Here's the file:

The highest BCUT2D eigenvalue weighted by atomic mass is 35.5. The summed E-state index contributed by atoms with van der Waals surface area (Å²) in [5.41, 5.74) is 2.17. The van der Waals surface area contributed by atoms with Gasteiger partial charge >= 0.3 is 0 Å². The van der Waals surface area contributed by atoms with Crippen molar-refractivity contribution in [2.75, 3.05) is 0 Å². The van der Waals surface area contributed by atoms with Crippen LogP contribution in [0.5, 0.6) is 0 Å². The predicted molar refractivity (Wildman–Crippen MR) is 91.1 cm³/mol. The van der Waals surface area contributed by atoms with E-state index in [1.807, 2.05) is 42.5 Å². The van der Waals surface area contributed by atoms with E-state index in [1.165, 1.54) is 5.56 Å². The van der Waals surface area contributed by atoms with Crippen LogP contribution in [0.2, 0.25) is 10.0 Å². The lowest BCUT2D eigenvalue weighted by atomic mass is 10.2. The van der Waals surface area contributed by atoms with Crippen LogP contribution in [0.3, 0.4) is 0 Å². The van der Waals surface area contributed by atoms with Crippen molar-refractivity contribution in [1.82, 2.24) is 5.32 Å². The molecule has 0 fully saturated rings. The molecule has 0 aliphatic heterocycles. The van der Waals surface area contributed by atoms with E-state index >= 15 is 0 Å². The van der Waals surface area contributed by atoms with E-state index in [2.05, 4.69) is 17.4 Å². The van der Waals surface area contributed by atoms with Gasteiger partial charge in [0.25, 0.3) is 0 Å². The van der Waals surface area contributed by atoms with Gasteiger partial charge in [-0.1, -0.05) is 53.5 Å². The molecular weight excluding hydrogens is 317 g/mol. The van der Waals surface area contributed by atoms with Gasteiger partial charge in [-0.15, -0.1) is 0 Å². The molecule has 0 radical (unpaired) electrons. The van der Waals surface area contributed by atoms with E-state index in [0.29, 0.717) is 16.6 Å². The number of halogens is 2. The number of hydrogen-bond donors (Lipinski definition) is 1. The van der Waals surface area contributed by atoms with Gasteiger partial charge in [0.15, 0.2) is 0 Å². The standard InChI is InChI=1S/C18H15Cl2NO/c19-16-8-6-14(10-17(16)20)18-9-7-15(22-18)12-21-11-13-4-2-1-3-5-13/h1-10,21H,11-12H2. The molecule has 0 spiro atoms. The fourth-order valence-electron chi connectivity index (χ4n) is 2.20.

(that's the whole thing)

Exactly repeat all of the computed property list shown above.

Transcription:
The highest BCUT2D eigenvalue weighted by atomic mass is 35.5. The summed E-state index contributed by atoms with van der Waals surface area (Å²) in [5.41, 5.74) is 2.17. The van der Waals surface area contributed by atoms with Gasteiger partial charge >= 0.3 is 0 Å². The van der Waals surface area contributed by atoms with Crippen molar-refractivity contribution in [2.75, 3.05) is 0 Å². The van der Waals surface area contributed by atoms with Crippen LogP contribution in [0.5, 0.6) is 0 Å². The predicted molar refractivity (Wildman–Crippen MR) is 91.1 cm³/mol. The van der Waals surface area contributed by atoms with E-state index in [1.807, 2.05) is 42.5 Å². The van der Waals surface area contributed by atoms with E-state index in [1.165, 1.54) is 5.56 Å². The van der Waals surface area contributed by atoms with Crippen LogP contribution in [0.2, 0.25) is 10.0 Å². The lowest BCUT2D eigenvalue weighted by atomic mass is 10.2. The van der Waals surface area contributed by atoms with Crippen LogP contribution in [0.3, 0.4) is 0 Å². The van der Waals surface area contributed by atoms with Crippen molar-refractivity contribution in [1.82, 2.24) is 5.32 Å². The molecule has 0 fully saturated rings. The molecule has 0 aliphatic heterocycles. The van der Waals surface area contributed by atoms with E-state index >= 15 is 0 Å². The van der Waals surface area contributed by atoms with E-state index in [2.05, 4.69) is 17.4 Å². The van der Waals surface area contributed by atoms with Gasteiger partial charge in [0.25, 0.3) is 0 Å². The van der Waals surface area contributed by atoms with Gasteiger partial charge in [-0.1, -0.05) is 53.5 Å². The molecular weight excluding hydrogens is 317 g/mol. The van der Waals surface area contributed by atoms with Gasteiger partial charge in [-0.15, -0.1) is 0 Å². The molecule has 0 radical (unpaired) electrons. The van der Waals surface area contributed by atoms with E-state index in [0.29, 0.717) is 16.6 Å². The number of halogens is 2. The number of hydrogen-bond donors (Lipinski definition) is 1. The van der Waals surface area contributed by atoms with Gasteiger partial charge in [0.15, 0.2) is 0 Å². The standard InChI is InChI=1S/C18H15Cl2NO/c19-16-8-6-14(10-17(16)20)18-9-7-15(22-18)12-21-11-13-4-2-1-3-5-13/h1-10,21H,11-12H2. The molecule has 0 spiro atoms. The fourth-order valence-electron chi connectivity index (χ4n) is 2.20.